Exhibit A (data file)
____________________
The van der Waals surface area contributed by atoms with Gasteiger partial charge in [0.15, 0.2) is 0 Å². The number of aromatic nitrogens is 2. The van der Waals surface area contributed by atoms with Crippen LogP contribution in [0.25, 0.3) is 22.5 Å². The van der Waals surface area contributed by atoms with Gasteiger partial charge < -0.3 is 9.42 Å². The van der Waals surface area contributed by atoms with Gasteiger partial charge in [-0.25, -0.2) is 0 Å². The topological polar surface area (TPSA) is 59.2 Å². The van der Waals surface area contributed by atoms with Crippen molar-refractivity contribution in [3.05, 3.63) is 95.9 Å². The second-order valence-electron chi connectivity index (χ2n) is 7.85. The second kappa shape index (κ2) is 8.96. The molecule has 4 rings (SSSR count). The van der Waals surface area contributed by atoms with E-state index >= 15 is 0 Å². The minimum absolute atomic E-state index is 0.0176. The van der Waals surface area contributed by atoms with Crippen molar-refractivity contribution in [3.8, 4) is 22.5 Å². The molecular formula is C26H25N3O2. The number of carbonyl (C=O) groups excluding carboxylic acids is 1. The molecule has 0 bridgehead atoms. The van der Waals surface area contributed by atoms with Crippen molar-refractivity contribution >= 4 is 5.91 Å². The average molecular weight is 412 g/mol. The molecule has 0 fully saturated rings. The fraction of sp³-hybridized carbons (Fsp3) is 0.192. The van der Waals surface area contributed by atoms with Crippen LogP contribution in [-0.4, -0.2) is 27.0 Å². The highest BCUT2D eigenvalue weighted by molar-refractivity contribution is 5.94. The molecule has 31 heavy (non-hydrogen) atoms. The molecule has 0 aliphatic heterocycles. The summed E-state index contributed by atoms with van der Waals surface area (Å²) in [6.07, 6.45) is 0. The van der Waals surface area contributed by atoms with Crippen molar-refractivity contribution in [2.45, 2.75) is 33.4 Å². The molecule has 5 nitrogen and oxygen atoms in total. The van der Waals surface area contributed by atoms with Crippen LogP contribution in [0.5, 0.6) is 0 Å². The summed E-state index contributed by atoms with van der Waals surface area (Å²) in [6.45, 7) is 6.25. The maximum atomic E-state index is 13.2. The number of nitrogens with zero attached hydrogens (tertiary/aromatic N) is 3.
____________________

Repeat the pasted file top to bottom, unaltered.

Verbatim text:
The van der Waals surface area contributed by atoms with Gasteiger partial charge in [0.15, 0.2) is 0 Å². The number of aromatic nitrogens is 2. The van der Waals surface area contributed by atoms with Crippen LogP contribution in [0.25, 0.3) is 22.5 Å². The van der Waals surface area contributed by atoms with Gasteiger partial charge < -0.3 is 9.42 Å². The van der Waals surface area contributed by atoms with Gasteiger partial charge in [-0.25, -0.2) is 0 Å². The topological polar surface area (TPSA) is 59.2 Å². The van der Waals surface area contributed by atoms with Crippen molar-refractivity contribution in [3.05, 3.63) is 95.9 Å². The second-order valence-electron chi connectivity index (χ2n) is 7.85. The second kappa shape index (κ2) is 8.96. The molecule has 4 rings (SSSR count). The van der Waals surface area contributed by atoms with E-state index >= 15 is 0 Å². The minimum absolute atomic E-state index is 0.0176. The van der Waals surface area contributed by atoms with Crippen molar-refractivity contribution in [3.8, 4) is 22.5 Å². The molecular formula is C26H25N3O2. The number of carbonyl (C=O) groups excluding carboxylic acids is 1. The molecule has 0 bridgehead atoms. The van der Waals surface area contributed by atoms with Crippen molar-refractivity contribution >= 4 is 5.91 Å². The average molecular weight is 412 g/mol. The molecule has 0 fully saturated rings. The fraction of sp³-hybridized carbons (Fsp3) is 0.192. The van der Waals surface area contributed by atoms with Crippen LogP contribution in [-0.4, -0.2) is 27.0 Å². The highest BCUT2D eigenvalue weighted by molar-refractivity contribution is 5.94. The molecule has 31 heavy (non-hydrogen) atoms. The molecule has 0 aliphatic heterocycles. The summed E-state index contributed by atoms with van der Waals surface area (Å²) in [6.07, 6.45) is 0. The van der Waals surface area contributed by atoms with Crippen molar-refractivity contribution in [2.45, 2.75) is 33.4 Å². The molecule has 5 nitrogen and oxygen atoms in total. The van der Waals surface area contributed by atoms with Crippen LogP contribution in [0.5, 0.6) is 0 Å². The summed E-state index contributed by atoms with van der Waals surface area (Å²) in [6.45, 7) is 6.25. The maximum atomic E-state index is 13.2. The number of nitrogens with zero attached hydrogens (tertiary/aromatic N) is 3.